“When Buck told me about this wetland forest conversion of the Atlas Tract to agriculture land, I was stunned,” Propst said. “I had spent about a week on this property about three years earlier trying to sell it as hunting/forestry land for Copper Station, one of the prior land owners. I knew without a shadow of a doubt that the vast majority of this 4,700 acres was non-riverine wetland forest.”

His efforts resulted in hundreds of people writing emails and attending county commissioner meetings, letters from county leaders to federal agencies, and what appears to be enforcement action by the U.S. Environmental Protection Agency. The country is losing wetlands at a rate of seven football fields each hour, and Propst showed that much of this loss occurs because regulatory safeguards for wetlands are not enforced.

“Continued diligence must be taken to prevent further degradation of these valuable wetlands now and in the future,” said Propst.

Southeast Coast

Sue Weddle of Sunset Beach won a Pelican Award for being a dedicated, persistent and effective advocate of the coast. Photo: Staff

Looking to the southeast region, another winner is Sue Weddle, of Sunset Beach. “Shocked, speechless, jubilation,” was how Weddle described her reaction to learning she had won a Pelican Award for being a dedicated, persistent and effective advocate of the coast.

Weddle retired in Sunset Beach with her husband, Owen, but found she could not relax. “I went out on our deck overlooking the marsh in a spring rain to thank my lucky stars that I had been given this wonderful place. When I looked up at our tidal creek, I saw a sediment plume about three-quarters of a block long with what looked like an oil slick on top of it. On that day I became an environmentalist,” she said.

Weddle soon began serving on state and local environmental rules review committees. She advocated against lifting the inlet-hazard area designation from Mad Inlet and continues to advocate for effective stormwater regulations. Most importantly, she keeps a close eye on how coastal development rules and regulations are being enforced and met near Sunset Beach. The federation said that Weddle “leaves no stone unturned, deed unread or permit unchallenged” when it comes to unnecessarily hurting the health of the coast.

“I always thought there were grown-ups in charge, and I didn’t have to worry,” Weddle said. “I learned there are no grown-ups in charge, and each and every one of us must step up to the plate.”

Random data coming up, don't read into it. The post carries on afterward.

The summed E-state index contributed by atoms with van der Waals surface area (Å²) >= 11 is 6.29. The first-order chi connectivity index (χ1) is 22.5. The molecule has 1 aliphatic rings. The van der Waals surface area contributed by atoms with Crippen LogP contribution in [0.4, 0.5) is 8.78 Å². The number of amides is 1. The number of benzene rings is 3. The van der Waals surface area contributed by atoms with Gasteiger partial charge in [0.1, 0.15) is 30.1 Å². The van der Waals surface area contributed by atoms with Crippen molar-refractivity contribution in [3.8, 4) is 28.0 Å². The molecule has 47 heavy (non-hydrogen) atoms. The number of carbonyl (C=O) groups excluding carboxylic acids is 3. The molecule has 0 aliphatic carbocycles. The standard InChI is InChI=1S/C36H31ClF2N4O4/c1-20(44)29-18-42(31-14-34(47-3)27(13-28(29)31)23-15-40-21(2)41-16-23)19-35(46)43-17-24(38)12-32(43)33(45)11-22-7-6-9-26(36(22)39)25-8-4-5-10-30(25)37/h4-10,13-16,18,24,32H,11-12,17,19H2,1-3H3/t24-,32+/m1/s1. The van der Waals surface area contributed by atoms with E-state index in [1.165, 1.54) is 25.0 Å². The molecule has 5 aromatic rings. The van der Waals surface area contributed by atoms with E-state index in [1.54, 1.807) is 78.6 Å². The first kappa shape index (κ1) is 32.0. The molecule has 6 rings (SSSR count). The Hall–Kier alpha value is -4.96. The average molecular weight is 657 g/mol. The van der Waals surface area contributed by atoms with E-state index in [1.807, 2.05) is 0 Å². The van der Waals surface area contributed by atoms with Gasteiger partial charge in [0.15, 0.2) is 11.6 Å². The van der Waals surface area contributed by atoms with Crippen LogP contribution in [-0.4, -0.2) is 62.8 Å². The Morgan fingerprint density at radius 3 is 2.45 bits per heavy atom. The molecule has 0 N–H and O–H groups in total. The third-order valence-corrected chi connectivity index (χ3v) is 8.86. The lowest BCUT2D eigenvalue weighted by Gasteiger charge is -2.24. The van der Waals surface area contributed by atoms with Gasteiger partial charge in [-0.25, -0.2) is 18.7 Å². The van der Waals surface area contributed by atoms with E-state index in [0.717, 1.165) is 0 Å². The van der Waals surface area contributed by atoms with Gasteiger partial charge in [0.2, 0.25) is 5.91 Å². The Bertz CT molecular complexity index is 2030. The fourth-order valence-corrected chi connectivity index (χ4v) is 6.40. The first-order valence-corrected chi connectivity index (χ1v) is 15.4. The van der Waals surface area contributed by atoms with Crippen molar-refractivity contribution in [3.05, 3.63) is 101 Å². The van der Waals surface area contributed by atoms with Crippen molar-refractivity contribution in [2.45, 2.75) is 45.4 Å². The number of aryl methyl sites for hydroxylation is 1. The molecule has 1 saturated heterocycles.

Many Others

Many others demonstrated the likes of these few winners and received Pelican Awards:

  • Bill Hettler, a volunteer, for his loyal stewardship of the Hoop Pole Creek Nature Preserve and commitment to the federation 
  • Bill Edwards of the U.S. Natural Resources Conservation Service for his significant contribution to land conservation and wetland restoration 
  • Ernest Boyce, another volunteer, for his dedication to the coast and enthusiastic help with all federation efforts
  • Craig Hardy of the N.C. Division of Marine Fisheries for his dedicated career in oyster restoration 
  • Burrows Smith, a developer, for being a local champion and pioneer of Low-Impact Development
  • Shawn Ralston, a former planner for New Hanover County, for leading efforts to provide sound environmental safeguards via adoption of the New Hanover County’s Special Use Permit process
  • The staff of the UNCW William Maddison Randall Library for cataloging the federation’s collection of documents and making them accessible as a permanent coastal education resource
  • The Trinity Center’s Sound to Sea Program educators for their leadership in installing a living shoreline in Bogue Sound
  • The board of directors of the N.C. Press Association for recognizing the changing media landscape by supporting Coastal Review Online’s membership in the association 
  • Lakes of Lockwood Homeowners Association for their efforts to install over 50 rain barrels and eight rain gardens with the Smart Yards Program
  • The Town of Wrightsville beach for the town’s partnership and support in establishing the federation’s new southeast office and Fred and Alice Stanback Education Center
About the Author

Tess Malijenovsky

Tess Malijenovsky is a former assistant editor and staff writer for "Coastal Review Online." She received her bachelor in fine arts degree in creative writing at the University of North Carolina Wilmington where she was editor-in-chief of the university’s literary arts magazine, "Atlantis." Tess’s work has also been featured in "Creative Loafing," "Encore," "The Island News" and "Lowcountry Weekly."